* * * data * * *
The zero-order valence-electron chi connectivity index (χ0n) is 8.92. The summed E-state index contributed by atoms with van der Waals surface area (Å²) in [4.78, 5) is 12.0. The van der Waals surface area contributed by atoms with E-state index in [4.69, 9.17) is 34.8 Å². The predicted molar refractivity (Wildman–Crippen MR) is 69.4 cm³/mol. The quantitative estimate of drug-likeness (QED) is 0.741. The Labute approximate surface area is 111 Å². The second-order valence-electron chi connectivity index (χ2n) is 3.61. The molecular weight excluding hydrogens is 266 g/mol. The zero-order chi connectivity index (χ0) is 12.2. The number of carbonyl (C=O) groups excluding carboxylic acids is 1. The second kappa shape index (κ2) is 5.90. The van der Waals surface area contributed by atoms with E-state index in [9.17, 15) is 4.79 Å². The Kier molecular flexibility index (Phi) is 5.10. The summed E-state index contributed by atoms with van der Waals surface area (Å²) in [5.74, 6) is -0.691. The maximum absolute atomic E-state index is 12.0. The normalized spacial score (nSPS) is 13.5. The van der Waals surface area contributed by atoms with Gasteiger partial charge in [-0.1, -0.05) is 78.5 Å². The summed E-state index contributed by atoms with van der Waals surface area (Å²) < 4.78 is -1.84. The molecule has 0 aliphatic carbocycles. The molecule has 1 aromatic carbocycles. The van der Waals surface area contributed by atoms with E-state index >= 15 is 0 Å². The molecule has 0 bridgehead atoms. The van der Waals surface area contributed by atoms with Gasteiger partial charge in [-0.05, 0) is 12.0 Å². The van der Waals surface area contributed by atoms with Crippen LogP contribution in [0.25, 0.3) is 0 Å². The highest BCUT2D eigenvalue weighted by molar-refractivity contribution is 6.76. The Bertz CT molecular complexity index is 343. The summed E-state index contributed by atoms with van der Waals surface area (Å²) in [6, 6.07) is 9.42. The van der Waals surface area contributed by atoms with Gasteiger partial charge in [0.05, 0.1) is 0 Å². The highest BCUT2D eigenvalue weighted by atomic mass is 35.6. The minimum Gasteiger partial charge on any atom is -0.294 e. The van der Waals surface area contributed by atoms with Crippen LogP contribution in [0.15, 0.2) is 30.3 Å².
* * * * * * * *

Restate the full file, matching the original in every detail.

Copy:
The zero-order valence-electron chi connectivity index (χ0n) is 8.92. The summed E-state index contributed by atoms with van der Waals surface area (Å²) in [4.78, 5) is 12.0. The van der Waals surface area contributed by atoms with E-state index in [4.69, 9.17) is 34.8 Å². The predicted molar refractivity (Wildman–Crippen MR) is 69.4 cm³/mol. The quantitative estimate of drug-likeness (QED) is 0.741. The Labute approximate surface area is 111 Å². The second-order valence-electron chi connectivity index (χ2n) is 3.61. The molecular weight excluding hydrogens is 266 g/mol. The zero-order chi connectivity index (χ0) is 12.2. The number of carbonyl (C=O) groups excluding carboxylic acids is 1. The second kappa shape index (κ2) is 5.90. The van der Waals surface area contributed by atoms with E-state index in [9.17, 15) is 4.79 Å². The Kier molecular flexibility index (Phi) is 5.10. The summed E-state index contributed by atoms with van der Waals surface area (Å²) in [5.74, 6) is -0.691. The maximum absolute atomic E-state index is 12.0. The normalized spacial score (nSPS) is 13.5. The van der Waals surface area contributed by atoms with Gasteiger partial charge in [-0.1, -0.05) is 78.5 Å². The summed E-state index contributed by atoms with van der Waals surface area (Å²) < 4.78 is -1.84. The molecule has 0 aliphatic carbocycles. The molecule has 1 aromatic carbocycles. The van der Waals surface area contributed by atoms with E-state index >= 15 is 0 Å². The molecule has 0 bridgehead atoms. The van der Waals surface area contributed by atoms with Gasteiger partial charge in [-0.05, 0) is 12.0 Å². The van der Waals surface area contributed by atoms with Crippen LogP contribution in [0.25, 0.3) is 0 Å². The highest BCUT2D eigenvalue weighted by molar-refractivity contribution is 6.76. The Bertz CT molecular complexity index is 343. The summed E-state index contributed by atoms with van der Waals surface area (Å²) in [6, 6.07) is 9.42. The van der Waals surface area contributed by atoms with Gasteiger partial charge in [0.05, 0.1) is 0 Å². The highest BCUT2D eigenvalue weighted by atomic mass is 35.6. The minimum Gasteiger partial charge on any atom is -0.294 e. The van der Waals surface area contributed by atoms with Crippen LogP contribution in [0.15, 0.2) is 30.3 Å².